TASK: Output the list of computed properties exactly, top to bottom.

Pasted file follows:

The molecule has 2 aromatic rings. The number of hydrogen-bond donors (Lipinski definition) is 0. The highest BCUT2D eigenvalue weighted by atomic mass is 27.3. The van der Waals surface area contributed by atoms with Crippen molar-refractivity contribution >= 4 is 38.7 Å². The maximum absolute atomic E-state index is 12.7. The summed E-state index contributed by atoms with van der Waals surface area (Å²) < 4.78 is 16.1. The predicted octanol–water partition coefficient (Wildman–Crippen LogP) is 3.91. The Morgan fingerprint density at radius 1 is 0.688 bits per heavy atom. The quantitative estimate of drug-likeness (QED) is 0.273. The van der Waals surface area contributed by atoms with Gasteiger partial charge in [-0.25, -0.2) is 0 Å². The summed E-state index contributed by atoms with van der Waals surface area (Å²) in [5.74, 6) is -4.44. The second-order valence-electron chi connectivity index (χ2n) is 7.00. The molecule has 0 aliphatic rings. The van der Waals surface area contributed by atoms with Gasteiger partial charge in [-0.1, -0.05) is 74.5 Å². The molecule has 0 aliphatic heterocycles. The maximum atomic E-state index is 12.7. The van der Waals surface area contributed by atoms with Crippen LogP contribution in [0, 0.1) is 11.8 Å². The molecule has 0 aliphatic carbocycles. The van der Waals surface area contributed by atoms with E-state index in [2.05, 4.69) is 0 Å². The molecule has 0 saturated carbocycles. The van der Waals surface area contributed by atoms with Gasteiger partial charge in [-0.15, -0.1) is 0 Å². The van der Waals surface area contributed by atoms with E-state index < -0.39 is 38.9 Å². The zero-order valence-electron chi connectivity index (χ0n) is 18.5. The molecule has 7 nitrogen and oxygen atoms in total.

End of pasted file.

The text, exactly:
The molecule has 2 aromatic rings. The number of hydrogen-bond donors (Lipinski definition) is 0. The highest BCUT2D eigenvalue weighted by atomic mass is 27.3. The van der Waals surface area contributed by atoms with Crippen molar-refractivity contribution >= 4 is 38.7 Å². The maximum absolute atomic E-state index is 12.7. The summed E-state index contributed by atoms with van der Waals surface area (Å²) < 4.78 is 16.1. The predicted octanol–water partition coefficient (Wildman–Crippen LogP) is 3.91. The Morgan fingerprint density at radius 1 is 0.688 bits per heavy atom. The quantitative estimate of drug-likeness (QED) is 0.273. The van der Waals surface area contributed by atoms with Gasteiger partial charge in [-0.25, -0.2) is 0 Å². The summed E-state index contributed by atoms with van der Waals surface area (Å²) in [5.74, 6) is -4.44. The second-order valence-electron chi connectivity index (χ2n) is 7.00. The molecule has 0 aliphatic rings. The van der Waals surface area contributed by atoms with Gasteiger partial charge in [-0.1, -0.05) is 74.5 Å². The molecule has 0 aliphatic heterocycles. The maximum atomic E-state index is 12.7. The van der Waals surface area contributed by atoms with Crippen LogP contribution in [0, 0.1) is 11.8 Å². The molecule has 0 aliphatic carbocycles. The van der Waals surface area contributed by atoms with E-state index in [2.05, 4.69) is 0 Å². The molecule has 0 saturated carbocycles. The van der Waals surface area contributed by atoms with Gasteiger partial charge in [-0.15, -0.1) is 0 Å². The van der Waals surface area contributed by atoms with E-state index < -0.39 is 38.9 Å². The zero-order valence-electron chi connectivity index (χ0n) is 18.5. The molecule has 7 nitrogen and oxygen atoms in total.